Parable of zenos makes it very clear that no outside prophets will gather the people in this dispensation. This is the last dispensation and the keys of the gathering are held by Thomas S. Monson.
The fruits of a true prophet will lead a person into memberdhip with the church. A false prophet will lead them out.
Well done, Conner.
Someone above said (and others repeated): “The difference is that in every other dispensation The Church passed away. In ours it is prophesied that it will not.” No. The source of this false tradition is a wresting of something Joseph Smith said, which was: “From thence shall the gospel roll forth unto the ends of the earth, as the stone which is cut out of the mountain without hands shall roll forth, until it has filled the whole earth” (D&C 65:2). The gospel was revealed through Joseph Smith. The kingdom was revealed by Joseph Smith. Despite claims to the contrary, neither are the exclusive property of the LDS church. Never in the history of the earth has God suspended man’s agency to ensure that an organization would not deviate from the truth.
This and other false traditions are quickly dispensed whenever someone makes a logical, coherent, scriptural argument that causes cognitive dissonance, much like chaff launched from a jet to counter a heat seeking missile. Unfortunately, individuals who do this (like Sarah above) can’t seem to realize that their scriptural gymnastics are contradictory to historical pattern, totally ignore church history, and are highly unlikely to boot.
Even IF the church would stay until Christ’s coming (which can be simply disproved by the fact that the Lamanites and not the Gentiles will build Zion), this is no guarantee that prophets will not be called from outside the hierarchy. Samuel the Lamanites’ call did not interfere with Nephi’s church. In fact, people who believed Samuel went to Nephi to be baptized. Paul was called of God as an apostle directly. He had no contact with Peter and the others for years after his call, during which he actively preached and baptized. Yet, his converts were converts to God, and thus accepted Peter, who was a true messenger. The examples continue.
God determines who his word comes from, and it can come from anyone. A prophet is not a church office, but a spiritual gift.
Previous comments keep convoluting the two meanings of a “Prophet”. I don’t disagree that “Prophecy” is a spiritual gift and can be bestowed upon the “rank and file” or even someone outside the church. But the average member of the church understands a “Prophet” to be the individual called by God to hold keys which authorize ordinances and direct the Kingdom of God on earth through revelation. In this definition, there is but one Prophet and He is Thomas S. Monson. The Keys are in the Church of Jesus Christ of Latter-Day Saints and so they will stay throughout this entire dispensation, Wilford Woodruff made it very clear, “When the Lord gave the keys of the kingdom of God, the keys of the Melchisedec Priesthood, of the apostleship, and sealed them upon the head of Joseph Smith, He sealed them upon his head to stay here upon the earth until the coming of the Son of Man. … They were with him to the day of his death. They then rested upon the head of another man. … He held those keys to the hour of his death. They then fell by turn, or in the providence of God, upon Wilford Woodruff.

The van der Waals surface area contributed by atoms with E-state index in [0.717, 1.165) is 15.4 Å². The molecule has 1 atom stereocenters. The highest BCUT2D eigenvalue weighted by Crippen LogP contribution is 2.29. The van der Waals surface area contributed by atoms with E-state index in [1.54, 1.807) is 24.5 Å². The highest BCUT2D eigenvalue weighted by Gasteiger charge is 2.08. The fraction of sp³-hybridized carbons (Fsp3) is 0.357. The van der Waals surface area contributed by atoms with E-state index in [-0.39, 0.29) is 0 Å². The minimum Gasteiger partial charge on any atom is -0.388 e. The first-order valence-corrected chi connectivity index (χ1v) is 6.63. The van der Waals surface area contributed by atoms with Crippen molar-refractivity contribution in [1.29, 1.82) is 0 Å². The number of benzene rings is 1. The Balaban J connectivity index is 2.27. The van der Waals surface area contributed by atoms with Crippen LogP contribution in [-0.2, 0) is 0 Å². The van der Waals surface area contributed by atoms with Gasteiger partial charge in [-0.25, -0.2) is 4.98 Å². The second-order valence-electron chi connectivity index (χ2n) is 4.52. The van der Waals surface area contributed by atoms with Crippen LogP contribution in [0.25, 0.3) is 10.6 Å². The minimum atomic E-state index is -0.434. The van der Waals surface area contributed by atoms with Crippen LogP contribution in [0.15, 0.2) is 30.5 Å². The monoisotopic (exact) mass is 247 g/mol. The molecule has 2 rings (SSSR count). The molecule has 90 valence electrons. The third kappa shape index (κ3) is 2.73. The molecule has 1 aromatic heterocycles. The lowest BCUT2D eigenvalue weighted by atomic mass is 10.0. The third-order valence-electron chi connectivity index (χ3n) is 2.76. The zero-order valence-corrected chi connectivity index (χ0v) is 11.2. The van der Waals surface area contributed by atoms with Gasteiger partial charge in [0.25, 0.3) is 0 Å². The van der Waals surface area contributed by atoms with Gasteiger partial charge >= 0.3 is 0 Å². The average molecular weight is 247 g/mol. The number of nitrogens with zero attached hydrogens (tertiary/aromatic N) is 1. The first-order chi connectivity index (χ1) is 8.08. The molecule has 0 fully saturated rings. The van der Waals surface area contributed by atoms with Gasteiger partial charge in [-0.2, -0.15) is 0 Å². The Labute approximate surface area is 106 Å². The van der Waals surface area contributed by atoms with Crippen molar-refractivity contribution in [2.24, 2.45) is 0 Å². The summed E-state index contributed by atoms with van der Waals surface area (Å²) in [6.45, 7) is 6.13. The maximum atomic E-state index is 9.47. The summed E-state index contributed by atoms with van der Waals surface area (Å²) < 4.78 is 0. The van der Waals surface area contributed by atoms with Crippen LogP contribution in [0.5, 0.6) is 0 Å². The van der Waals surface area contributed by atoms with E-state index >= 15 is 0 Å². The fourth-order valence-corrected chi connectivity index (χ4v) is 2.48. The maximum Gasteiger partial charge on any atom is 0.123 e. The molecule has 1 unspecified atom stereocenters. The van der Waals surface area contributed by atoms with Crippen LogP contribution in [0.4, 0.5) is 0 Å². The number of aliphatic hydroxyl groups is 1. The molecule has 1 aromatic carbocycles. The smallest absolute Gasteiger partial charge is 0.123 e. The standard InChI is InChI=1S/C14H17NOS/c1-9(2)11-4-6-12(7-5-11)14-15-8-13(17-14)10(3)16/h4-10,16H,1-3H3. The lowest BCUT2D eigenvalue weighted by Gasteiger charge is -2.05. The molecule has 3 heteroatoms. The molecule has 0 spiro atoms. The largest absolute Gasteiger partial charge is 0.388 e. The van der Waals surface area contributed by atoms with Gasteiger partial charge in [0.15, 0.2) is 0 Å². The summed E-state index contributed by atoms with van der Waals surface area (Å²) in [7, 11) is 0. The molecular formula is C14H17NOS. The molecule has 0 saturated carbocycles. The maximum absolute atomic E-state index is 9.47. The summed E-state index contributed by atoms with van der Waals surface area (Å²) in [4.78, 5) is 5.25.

“I say to the Latter-day Saints the keys of the kingdom of God are here, and they are going to stay here, too, until the coming of the Son of Man. Let all Israel understand that. They may not rest upon my head but a short time, but they will then rest on the head of another apostle, and another after him, and so continue until the coming of the Lord Jesus Christ in the clouds of heaven to ‘reward every man according to the deeds done in the body.’” Millennial Star, 2 Sept. 1889, p. 547.
Nobody in this discussion has addressed the single words in 2 Nephi 3, where Joseph Smith Jr. (3rd son to Joseph Smith Sr) was mentioned by Lehi while talking to his son, Joseph. So the “independent” Prophet of the Lord saw everything in these latter days, including the name of Joseph Smith Jr.
After Joseph Smith Jr. was identified by the Prophet Lehi, an apostasy HAD TO HAPPEN. was stated in verse 24. = 22 And now, behold, my son Joseph, after this manner did my father of old prophesy. 23 Wherefore, because of this covenant thou art blessed; for thy seed shall not be destroyed, for they shall hearken unto the words of the book. 24 And there shall rise up one mighty among them, who shall do much good, both in word and in deed, being an instrument in the hands of God, with exceeding faith, to work mighty wonders, and do that thing which is great in the sight of God, unto the bringing to pass much restoration unto the house of Israel, and unto the seed of thy brethren. 25 And now, blessed art thou, Joseph…..